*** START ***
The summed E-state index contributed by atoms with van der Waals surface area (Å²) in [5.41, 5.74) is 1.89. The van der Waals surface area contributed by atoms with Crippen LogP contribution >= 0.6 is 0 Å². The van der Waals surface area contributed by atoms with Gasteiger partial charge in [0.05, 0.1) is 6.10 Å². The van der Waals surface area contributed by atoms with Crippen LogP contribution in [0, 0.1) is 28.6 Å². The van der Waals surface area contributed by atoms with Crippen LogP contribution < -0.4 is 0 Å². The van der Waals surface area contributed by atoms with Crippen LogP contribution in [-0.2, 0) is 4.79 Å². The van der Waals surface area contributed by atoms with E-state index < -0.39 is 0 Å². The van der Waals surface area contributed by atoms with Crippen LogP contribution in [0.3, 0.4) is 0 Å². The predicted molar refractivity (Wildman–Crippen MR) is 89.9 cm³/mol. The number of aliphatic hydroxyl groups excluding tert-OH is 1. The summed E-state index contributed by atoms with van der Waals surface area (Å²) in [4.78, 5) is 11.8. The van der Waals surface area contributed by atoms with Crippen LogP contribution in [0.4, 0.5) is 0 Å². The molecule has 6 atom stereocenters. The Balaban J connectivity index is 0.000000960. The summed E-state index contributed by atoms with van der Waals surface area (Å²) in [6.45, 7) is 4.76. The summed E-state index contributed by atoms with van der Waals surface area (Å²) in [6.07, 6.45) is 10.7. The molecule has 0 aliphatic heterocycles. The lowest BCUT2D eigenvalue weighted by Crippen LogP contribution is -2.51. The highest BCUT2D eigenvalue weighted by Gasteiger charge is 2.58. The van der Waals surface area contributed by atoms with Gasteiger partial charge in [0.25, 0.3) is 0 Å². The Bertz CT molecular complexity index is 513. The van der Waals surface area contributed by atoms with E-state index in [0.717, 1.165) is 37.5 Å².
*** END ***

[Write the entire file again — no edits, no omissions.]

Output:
The summed E-state index contributed by atoms with van der Waals surface area (Å²) in [5.41, 5.74) is 1.89. The van der Waals surface area contributed by atoms with Crippen LogP contribution >= 0.6 is 0 Å². The van der Waals surface area contributed by atoms with Gasteiger partial charge in [0.05, 0.1) is 6.10 Å². The van der Waals surface area contributed by atoms with Crippen LogP contribution in [0, 0.1) is 28.6 Å². The van der Waals surface area contributed by atoms with Crippen LogP contribution < -0.4 is 0 Å². The van der Waals surface area contributed by atoms with Crippen LogP contribution in [-0.2, 0) is 4.79 Å². The van der Waals surface area contributed by atoms with E-state index < -0.39 is 0 Å². The van der Waals surface area contributed by atoms with Crippen LogP contribution in [0.3, 0.4) is 0 Å². The predicted molar refractivity (Wildman–Crippen MR) is 89.9 cm³/mol. The number of aliphatic hydroxyl groups excluding tert-OH is 1. The summed E-state index contributed by atoms with van der Waals surface area (Å²) in [4.78, 5) is 11.8. The van der Waals surface area contributed by atoms with Crippen LogP contribution in [0.4, 0.5) is 0 Å². The molecule has 6 atom stereocenters. The Balaban J connectivity index is 0.000000960. The summed E-state index contributed by atoms with van der Waals surface area (Å²) in [6.45, 7) is 4.76. The summed E-state index contributed by atoms with van der Waals surface area (Å²) in [6.07, 6.45) is 10.7. The molecule has 0 aliphatic heterocycles. The lowest BCUT2D eigenvalue weighted by Crippen LogP contribution is -2.51. The highest BCUT2D eigenvalue weighted by Gasteiger charge is 2.58. The van der Waals surface area contributed by atoms with Gasteiger partial charge in [0.25, 0.3) is 0 Å². The Bertz CT molecular complexity index is 513. The van der Waals surface area contributed by atoms with E-state index in [0.717, 1.165) is 37.5 Å².